At the blogs:
Causes of Interest is reporting on human rights in Iran and Sudan. Speaking of human rights, Gates of Vienna posts that Nigeria’s importing amputation machines from Saudi Arabia for the purpose of implementing Sharia law.
Riehl World View posts on Libby Files Response To Fitzgerald. Apparently Joe Wilson will be called as a hostile witness. While on the subject of the discreted Wilson, don’t miss Hitchens’s Wowie Zahawie: Sorry everyone, but Iraq did go uranium shopping in Niger
At a later 1995 U.N. special session on the Nuclear Non-Proliferation Treaty, Zahawie was the Iraqi delegate and spoke heatedly about the urgent need to counterbalance Israel’s nuclear capacity. At the time, most democratic countries did not have full diplomatic relations with Saddam’s regime, and there were few fully accredited Iraqi ambassadors overseas, Iraq’s interests often being represented by the genocidal Islamist government of Sudan (incidentally, yet another example of collusion between “secular” Baathists and the fundamentalists who were sheltering Osama Bin Laden). There was one exception—an Iraqi “window” into the world of open diplomacy—namely the mutual recognition between the Baathist regime and the Vatican. To this very important and sensitive post in Rome, Zahawie was appointed in 1997, holding the job of Saddam’s ambassador to the Holy See until 2000. Those who knew him at that time remember a man much given to anti-Jewish tirades, with a standing ticket for Wagner performances at Bayreuth. (Actually, as a fan of Das Rheingold and Götterdämmerung in particular, I find I can live with this. Hitler secretly preferred sickly kitsch like Franz Lehar.)
In February 1999, Zahawie left his Vatican office for a few days and paid an official visit to Niger, a country known for absolutely nothing except its vast deposits of uranium ore. It was from Niger that Iraq had originally acquired uranium in 1981, as confirmed in the Duelfer Report. In order to take the Joseph Wilson view of this Baathist ambassadorial initiative, you have to be able to believe that Saddam Hussein’s long-term main man on nuclear issues was in Niger to talk about something other than the obvious. Italian intelligence (which first noticed the Zahawie trip from Rome) found it difficult to take this view and alerted French intelligence (which has better contacts in West Africa and a stronger interest in nuclear questions). In due time, the French tipped off the British, who in their cousinly way conveyed the suggestive information to Washington. As everyone now knows, the disclosure appeared in watered-down and secondhand form in the president’s State of the Union address in January 2003.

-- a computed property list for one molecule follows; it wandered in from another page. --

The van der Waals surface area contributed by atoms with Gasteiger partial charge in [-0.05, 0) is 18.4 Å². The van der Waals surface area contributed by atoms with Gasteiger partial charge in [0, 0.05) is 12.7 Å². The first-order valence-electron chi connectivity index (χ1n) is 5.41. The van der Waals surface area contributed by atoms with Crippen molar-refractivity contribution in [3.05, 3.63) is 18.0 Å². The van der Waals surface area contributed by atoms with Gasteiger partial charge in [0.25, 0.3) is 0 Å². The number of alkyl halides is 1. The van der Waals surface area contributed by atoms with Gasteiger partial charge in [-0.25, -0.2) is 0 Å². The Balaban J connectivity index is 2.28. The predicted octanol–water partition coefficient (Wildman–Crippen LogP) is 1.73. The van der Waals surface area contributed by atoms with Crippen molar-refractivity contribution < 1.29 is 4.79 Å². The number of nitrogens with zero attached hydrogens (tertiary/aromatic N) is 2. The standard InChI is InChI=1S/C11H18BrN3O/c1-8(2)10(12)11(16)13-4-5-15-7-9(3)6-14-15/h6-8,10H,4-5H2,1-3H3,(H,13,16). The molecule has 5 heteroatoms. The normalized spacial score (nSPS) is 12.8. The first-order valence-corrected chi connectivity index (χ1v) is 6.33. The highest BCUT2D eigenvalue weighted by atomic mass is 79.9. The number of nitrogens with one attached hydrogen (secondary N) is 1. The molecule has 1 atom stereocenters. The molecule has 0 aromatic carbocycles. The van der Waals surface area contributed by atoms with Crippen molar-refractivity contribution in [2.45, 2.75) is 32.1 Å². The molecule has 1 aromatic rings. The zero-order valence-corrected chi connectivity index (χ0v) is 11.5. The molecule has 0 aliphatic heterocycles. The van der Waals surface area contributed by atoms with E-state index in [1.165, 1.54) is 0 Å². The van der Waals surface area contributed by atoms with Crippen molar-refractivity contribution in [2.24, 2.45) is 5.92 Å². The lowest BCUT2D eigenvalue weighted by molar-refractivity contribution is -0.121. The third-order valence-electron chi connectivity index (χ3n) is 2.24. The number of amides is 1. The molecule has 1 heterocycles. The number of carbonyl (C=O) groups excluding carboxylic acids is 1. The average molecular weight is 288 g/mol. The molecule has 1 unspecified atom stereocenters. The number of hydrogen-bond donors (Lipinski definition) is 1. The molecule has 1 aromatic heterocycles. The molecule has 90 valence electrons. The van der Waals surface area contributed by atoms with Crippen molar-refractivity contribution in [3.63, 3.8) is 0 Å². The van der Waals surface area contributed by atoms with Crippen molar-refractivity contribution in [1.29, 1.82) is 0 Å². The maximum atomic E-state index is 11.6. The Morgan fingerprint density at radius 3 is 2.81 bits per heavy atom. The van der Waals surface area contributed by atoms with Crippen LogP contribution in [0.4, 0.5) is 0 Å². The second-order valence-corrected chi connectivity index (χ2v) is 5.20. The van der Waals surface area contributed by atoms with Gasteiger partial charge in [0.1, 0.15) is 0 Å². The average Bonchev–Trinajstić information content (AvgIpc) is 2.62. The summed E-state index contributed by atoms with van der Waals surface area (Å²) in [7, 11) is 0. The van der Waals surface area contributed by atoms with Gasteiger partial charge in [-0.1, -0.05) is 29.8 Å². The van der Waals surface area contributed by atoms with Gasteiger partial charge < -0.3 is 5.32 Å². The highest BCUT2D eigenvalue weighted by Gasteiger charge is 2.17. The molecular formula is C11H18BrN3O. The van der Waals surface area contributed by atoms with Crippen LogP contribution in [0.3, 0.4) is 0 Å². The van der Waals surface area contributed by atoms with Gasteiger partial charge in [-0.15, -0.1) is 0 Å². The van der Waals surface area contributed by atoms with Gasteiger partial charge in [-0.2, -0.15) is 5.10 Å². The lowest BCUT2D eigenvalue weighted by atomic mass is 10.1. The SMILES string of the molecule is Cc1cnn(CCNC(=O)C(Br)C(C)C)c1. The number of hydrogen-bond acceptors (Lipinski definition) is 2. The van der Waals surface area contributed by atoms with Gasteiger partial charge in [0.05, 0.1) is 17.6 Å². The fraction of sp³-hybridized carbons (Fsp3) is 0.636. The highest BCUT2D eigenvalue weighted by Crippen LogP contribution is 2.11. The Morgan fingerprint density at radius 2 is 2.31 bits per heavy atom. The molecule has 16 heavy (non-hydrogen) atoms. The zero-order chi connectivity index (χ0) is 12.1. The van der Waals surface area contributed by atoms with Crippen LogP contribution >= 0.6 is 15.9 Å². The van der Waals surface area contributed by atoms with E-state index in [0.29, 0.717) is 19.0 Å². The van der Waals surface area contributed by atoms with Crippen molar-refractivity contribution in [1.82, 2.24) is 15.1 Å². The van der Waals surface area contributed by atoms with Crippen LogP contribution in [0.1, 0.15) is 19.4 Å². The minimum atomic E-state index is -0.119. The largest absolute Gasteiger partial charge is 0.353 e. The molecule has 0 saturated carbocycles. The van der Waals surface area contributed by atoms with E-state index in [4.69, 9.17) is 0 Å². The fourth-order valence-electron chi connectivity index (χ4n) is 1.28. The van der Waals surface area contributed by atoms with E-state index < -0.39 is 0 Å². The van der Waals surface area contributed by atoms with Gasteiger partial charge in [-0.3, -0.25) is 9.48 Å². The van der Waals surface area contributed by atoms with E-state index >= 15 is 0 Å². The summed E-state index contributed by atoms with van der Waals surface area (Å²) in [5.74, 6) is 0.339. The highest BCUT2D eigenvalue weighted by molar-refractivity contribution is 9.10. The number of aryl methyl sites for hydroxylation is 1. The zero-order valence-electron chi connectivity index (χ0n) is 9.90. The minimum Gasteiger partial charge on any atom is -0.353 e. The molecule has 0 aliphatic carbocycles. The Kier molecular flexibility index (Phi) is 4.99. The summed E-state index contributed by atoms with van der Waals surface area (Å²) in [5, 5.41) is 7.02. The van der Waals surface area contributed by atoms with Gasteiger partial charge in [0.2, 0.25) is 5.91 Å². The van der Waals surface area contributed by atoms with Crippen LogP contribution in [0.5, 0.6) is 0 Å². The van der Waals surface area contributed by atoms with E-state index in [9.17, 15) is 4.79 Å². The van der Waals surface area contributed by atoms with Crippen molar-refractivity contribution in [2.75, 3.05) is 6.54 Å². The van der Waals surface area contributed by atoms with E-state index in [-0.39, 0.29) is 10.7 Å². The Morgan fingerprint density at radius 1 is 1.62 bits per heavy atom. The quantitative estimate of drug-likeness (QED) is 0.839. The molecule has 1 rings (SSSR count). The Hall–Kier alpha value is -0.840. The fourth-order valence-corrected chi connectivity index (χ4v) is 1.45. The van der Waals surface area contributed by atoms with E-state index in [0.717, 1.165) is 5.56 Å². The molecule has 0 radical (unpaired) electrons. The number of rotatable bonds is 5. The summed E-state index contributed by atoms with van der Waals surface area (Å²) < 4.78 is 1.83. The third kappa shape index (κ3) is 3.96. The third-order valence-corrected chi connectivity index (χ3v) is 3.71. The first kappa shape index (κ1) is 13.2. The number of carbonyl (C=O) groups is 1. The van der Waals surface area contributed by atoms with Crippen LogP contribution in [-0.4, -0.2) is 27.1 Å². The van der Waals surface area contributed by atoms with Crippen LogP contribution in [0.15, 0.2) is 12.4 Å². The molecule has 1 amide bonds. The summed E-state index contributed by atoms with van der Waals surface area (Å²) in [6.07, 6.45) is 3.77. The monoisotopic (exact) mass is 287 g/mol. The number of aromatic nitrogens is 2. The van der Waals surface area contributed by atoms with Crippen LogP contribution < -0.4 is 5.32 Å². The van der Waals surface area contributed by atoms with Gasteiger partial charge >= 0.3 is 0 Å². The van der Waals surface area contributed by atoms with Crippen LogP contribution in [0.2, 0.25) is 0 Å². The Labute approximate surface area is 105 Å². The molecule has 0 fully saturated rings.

Lost Budgie notices that Toronto City TV Goes Pro-Life – Unintentionally
Cindy Sheehan Says Don’t Attack Iran. She said the U.S. “must elect leaders that will get at the root causes of terrorism”. Thank you for sharing that insight with us, Cindy.
Today’s articles from Maria
Bert Preluski’s at it again
In fact, some U.S. government reports suggest that the United States lost a clear opportunity to kill bin Laden because he was too close to U.A.E. officials traveling in his entourage – officials Clinton security adviser Richard Clarke may have thought were too important to harm.
. . .
If the U.A.E. had been tipped off to a pending U.S. military strike, one motive had been the Clinton administration’s desire to save the deal to sell F-16s to the U.A.E.
I certainly hope this is not true: Air Force One defenses, diagrams posted online. Anti-missile info about president’s planes raises alarm, ‘affects operational security’
Brigitte Gabriel writes about her speech at the University of Memphis
At the end of the lecture, the Muslims immediately in front swarmed over me questioning and intimidating. Police officers quickly moved in and pulled me out straight to the police cars as the enraged Muslims started shouting
Maria also sent a link to the Wyeth show at the Philadelphia Museum of Art. While I find Andrew Wyeth’s art profoundly depressing, many people seem to enjoy it. I’m more of a Dada type. The New Republic has a subscribers-only Dada section.